Is it Unfair to Have an Only Child?

To Have or to Have Not

Is it Unfair to Have an Only Child?

I'm indecisive. It's something of a fatal flaw with me, and unfortunately that spreads to my parenting. Every now and then and, at the strangest times, I lose my resolve. Like the other day, when a barista and I started chitchatting about our respective kids. After revealing that I 'only' have a son, she asked when I was having more children. Sigh.

Oddly, my resolve is stronger when the siblings debate comes up with family. I'm 99 percent sure I'm having just one child. Then some total stranger like the barista comes along and has an unnerving power to unsettle me. 

As an only child myself, I'll be the first to admit being an 'only' isn't the tragedy a lot of people make it out to be. I may have been shy growing up. But then, I had a security blanket: a cousin who lived nearby and was often around to play dolls or dress-up or whatever. A pseudo-sister—without the competition and cat fights that come with sharing parents and living under the same roof.

My son has no such cousins. I work hard to make friendships on his behalf. He's three. But the picture is complicated by the fact that he's high-functioning autistic. Friendships are not exactly his forte. He has to learn to socialize even if it is like pulling teeth. Given that he doesn't seem to care one way or another about people other than his parents, will he mind being an only? Will he grow to resent me for denying him a sibling?

Would a younger sister or brother look out for him on the playground, and vice versa? Or years from now when his parents are no longer around? Not a legitimate reason to bring a person into the world, I know. But I'm sure it crosses the minds of many parents, both with and without special needs children.

The first two years of his life (before he was diagnosed) were hard. I was depressed and exhausted. I'm still exhausted, yet part of me longs for another crack at it. If only to have a different experience. 

A friend with two kids—a three-year-old and a four-month-old—admitted she hadn't yet seen the silver lining of multiples. Her husband is virtually estranged. Still, she remains hopeful the payoff will come, eventually. I hope for her sake that it does, with her marriage intact.

In this crazy process I discovered a funny thing: I really like kids. Would having a second child heal some old wounds or simply re-open them, I wonder. Or will I live to regret that nagging one percent?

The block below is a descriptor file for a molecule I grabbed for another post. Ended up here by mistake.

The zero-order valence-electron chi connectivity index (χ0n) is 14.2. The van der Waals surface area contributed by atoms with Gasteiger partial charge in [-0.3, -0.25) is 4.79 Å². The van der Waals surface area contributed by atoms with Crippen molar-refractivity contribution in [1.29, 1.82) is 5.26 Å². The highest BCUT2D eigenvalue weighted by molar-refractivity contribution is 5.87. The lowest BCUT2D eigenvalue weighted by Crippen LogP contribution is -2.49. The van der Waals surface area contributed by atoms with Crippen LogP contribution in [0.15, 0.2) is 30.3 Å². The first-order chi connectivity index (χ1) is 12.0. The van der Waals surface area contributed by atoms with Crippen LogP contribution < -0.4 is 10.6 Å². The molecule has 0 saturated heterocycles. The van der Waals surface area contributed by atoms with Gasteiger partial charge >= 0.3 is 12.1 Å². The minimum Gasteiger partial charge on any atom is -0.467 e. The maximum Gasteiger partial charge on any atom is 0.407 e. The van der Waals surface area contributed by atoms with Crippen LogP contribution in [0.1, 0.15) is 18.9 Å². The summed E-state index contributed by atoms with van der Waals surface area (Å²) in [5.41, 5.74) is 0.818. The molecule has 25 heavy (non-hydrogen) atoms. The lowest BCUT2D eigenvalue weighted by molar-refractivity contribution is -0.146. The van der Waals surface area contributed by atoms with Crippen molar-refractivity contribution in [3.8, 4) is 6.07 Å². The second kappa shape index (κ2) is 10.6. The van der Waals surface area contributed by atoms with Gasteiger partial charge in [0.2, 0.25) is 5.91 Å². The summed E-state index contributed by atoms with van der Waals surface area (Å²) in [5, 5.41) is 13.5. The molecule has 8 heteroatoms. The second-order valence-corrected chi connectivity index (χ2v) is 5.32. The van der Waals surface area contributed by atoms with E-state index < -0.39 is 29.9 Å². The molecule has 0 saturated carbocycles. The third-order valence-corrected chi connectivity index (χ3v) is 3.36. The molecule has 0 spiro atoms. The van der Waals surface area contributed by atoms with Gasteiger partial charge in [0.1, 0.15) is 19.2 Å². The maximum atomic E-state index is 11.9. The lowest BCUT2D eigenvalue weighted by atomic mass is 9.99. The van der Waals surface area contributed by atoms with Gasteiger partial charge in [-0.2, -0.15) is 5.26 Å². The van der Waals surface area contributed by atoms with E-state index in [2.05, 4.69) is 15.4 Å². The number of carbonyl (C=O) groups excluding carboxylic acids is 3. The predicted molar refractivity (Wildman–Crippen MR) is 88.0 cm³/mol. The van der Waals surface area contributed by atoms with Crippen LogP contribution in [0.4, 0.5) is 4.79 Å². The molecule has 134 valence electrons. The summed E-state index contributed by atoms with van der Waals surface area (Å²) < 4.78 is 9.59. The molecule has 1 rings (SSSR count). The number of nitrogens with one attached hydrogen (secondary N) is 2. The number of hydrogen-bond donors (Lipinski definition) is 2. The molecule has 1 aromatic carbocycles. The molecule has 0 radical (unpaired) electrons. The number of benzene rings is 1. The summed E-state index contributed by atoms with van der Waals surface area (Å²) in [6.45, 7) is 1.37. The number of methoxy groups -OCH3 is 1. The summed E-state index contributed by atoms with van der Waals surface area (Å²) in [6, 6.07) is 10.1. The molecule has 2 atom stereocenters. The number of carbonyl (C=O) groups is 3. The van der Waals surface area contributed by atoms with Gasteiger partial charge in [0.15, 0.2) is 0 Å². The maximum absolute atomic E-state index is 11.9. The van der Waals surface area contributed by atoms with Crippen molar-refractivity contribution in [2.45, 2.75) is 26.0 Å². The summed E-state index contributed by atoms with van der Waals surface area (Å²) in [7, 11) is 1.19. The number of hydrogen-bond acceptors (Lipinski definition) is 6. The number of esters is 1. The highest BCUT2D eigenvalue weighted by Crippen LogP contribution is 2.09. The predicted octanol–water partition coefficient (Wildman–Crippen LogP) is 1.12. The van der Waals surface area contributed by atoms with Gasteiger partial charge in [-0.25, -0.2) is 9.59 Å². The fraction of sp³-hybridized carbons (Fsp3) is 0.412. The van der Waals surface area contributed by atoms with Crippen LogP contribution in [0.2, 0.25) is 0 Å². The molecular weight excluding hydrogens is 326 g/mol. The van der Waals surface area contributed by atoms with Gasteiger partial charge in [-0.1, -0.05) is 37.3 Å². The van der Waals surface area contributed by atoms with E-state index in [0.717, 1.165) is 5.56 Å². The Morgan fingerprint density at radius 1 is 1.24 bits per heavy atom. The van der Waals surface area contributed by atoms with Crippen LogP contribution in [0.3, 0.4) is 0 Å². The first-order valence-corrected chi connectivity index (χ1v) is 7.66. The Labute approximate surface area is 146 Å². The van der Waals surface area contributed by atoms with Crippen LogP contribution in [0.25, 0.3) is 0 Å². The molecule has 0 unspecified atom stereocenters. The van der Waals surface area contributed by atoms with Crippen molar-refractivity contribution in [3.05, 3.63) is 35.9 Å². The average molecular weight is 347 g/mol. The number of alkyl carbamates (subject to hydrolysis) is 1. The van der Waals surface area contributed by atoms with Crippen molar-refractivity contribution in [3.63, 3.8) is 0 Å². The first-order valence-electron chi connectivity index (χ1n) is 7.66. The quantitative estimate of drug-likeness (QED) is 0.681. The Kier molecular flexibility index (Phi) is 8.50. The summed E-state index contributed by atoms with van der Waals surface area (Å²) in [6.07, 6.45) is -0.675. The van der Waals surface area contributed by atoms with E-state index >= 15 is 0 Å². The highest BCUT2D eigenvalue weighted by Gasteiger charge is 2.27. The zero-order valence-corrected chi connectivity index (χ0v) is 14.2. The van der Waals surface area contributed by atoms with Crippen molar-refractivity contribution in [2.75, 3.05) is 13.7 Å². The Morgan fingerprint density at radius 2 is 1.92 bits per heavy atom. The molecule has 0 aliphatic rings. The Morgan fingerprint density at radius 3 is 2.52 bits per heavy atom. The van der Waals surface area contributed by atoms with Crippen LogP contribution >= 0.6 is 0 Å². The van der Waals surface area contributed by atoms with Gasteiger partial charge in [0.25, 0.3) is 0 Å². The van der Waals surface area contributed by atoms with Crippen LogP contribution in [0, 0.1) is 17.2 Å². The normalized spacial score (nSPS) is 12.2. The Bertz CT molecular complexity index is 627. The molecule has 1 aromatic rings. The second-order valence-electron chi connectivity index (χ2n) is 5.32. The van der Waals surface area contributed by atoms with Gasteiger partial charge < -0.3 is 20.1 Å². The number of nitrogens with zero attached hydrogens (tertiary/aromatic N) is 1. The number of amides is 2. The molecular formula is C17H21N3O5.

Brown Bagging 101

No Julienning Required

Brown Bagging 101

For Mona Meighan, brown bagging is about more than just throwing together cheap and easy lunches.

When she sat down and penned What Are You Doing for Lunch?: A Friendly Guide to Brown Bagging as a Better Way to Lunch, she was mostly thinking of her son. Luke died suddenly at the age of 26 from undiagnosed diabetes (which she attributed to years of consuming a fast-food, sugary diet as a student.)

An education consultant, Meighan naturally wanted turn her tragedy into a triumpth by giving others "the tools to change their lunch habits." In our financially lean and physically obese times, brown-bagging seems like a logical answer to help our kids avoid processed foods loaded with calories and carbohydrates. As an homage to her son, she is also donating some proceeds to non-profits promoting healthy eating. 

Brown-bagging novice? Fear not. These recipes will save you both time and money. What I like about this book is that it's not oozing with culinary genius. There are no fancy sleights of hand here, no julienning or marinading or simmering over the stove—just a smattering of quick, easy recipes that any mom can sling together in a pinch. 

School mornings are stressful enough, and if you're anything like me, you don't like to think too hard about the food that your kids eat, even though you obviously want it to be healthy. Her recipes are picky kid-friendly, so you won't run the risk of returns.   

I give you the Pesto and Tomato Sandwich:

Add 3 Tablespoons plain or vanilla yogurt to 4-6 Tablespoons prepared pesto. Spread on 4 slices of whole-wheat bread. Add thinly sliced tomatoes and season with salt and pepper. (Place in a toaster oven for 2-3 minutes, if desired.)

Moreover, the Hummus Salad Wrap:

Spread ¼ cup hummus over two whole-wheat or flour tortillas and add 1 tomato, thinly sliced, 2 thin slices of Swiss cheese, and 2 lettuce leaves, cut up. Tightly roll the tortillas and spear with a toothpick.

You can learn even more ways to get organized and transition from summer to school on our Back-To-School 2014 page.